My AC unit drains into the side yard, causing the clay soil to become very wet and boggy. What can I do to reduce the surface water?– Clayton
Correcting drainage problems in neighborhoods is tricky, because there’s always the risk that your solution will create a problem for someone else. It might be easier to have a landscape contractor analyze the situation and design a solution that keeps everybody in the neighborhood happy.
How To Tackle AC Condensation Runoff
Whether you hire someone or tackle the problem yourself, your solution is likely to involve two components:
- Rerouting the AC drain water
- Improving soil drainage
Reroute AC Drain Condensation
Your first step is to route some of the drainage water elsewhere. Ideas include:
- Aboveground Extension Pipe: The easiest solution is to attach an extension pipe or hose to your AC drain, then extend it downhill away from the house or into a thirsty flower bed.
- Underground Drain Pipe: To hide the drain pipe, run the condensation drain into a buried drainage line, which can then be routed downhill and away from the yard.
- French Drain: A French drain also routes water away underground by allowing it to flow through a gravel-filled trench.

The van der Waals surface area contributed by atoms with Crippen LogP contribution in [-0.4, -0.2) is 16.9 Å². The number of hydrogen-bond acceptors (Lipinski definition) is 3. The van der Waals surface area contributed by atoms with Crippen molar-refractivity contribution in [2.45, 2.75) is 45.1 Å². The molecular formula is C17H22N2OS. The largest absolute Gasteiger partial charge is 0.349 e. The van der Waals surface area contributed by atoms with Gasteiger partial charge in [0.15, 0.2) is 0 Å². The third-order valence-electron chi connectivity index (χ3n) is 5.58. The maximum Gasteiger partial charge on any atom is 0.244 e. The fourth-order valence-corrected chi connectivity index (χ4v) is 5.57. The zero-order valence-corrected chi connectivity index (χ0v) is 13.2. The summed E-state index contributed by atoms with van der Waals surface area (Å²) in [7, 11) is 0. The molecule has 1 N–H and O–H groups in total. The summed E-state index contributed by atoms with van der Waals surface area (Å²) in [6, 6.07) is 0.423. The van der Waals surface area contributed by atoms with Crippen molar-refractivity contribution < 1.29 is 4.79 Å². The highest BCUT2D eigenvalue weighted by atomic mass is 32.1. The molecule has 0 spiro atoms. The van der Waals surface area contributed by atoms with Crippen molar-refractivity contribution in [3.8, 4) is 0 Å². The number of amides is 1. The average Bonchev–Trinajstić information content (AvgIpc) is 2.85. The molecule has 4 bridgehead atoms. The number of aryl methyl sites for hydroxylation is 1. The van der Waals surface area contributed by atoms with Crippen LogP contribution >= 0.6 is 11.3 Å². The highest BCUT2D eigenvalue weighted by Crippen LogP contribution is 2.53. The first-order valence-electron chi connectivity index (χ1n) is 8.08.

- Catch Basin: If the water is collecting in puddles, you can put a catch basin in the center. A catch basin is a buried box with a grate on top and openings for underground pipes to connect. Surface water runs into the catch basin and is routed away in buried drainage pipes.
- Dry Well: If there’s no place to route the drainage pipes, you can construct a dry well at the lowest point. A dry well is a hole filled with gravel and rock, which provides a place for the water to collect and slowly seep into the surrounding subsoil.
- Collection Bucket: If your air conditioner unit is high enough off the ground, you can route the condensation drain pipe into a bucket or rain barrel, and then use it to water your flowers.
Improve the Soil
If the trickle from your AC unit is causing the ground to become boggy, your clay soil probably isn’t draining very well. To improve the soil’s ability to absorb water:
- Soil Perk Test: An easy DIY soil percolation test can help you determine your soil’s drainage rate.
- Aerate and Top-Dress Soil: Core aeration removes small plugs of soil, which allows you to top-dress the lawn to add organic matter. If you do this each year, you can slowly improve the quality of the soil and its drainage.
- Grade Lot: If your yard is shaped like a bowl, you may need to consider having the land graded to give the surface water someplace to go. If you go this route, be sure to have a landscape contractor analyze the topography to make sure the problem won’t simply be moved somewhere else.
- Open Up Yard: Thin the surrounding trees and shrubs to make sure the area gets plenty of air circulation and sunlight, so it can dry out.
- Landscape Plants: Put that excess water to use by incorporating water-loving plants that tolerate wet soil.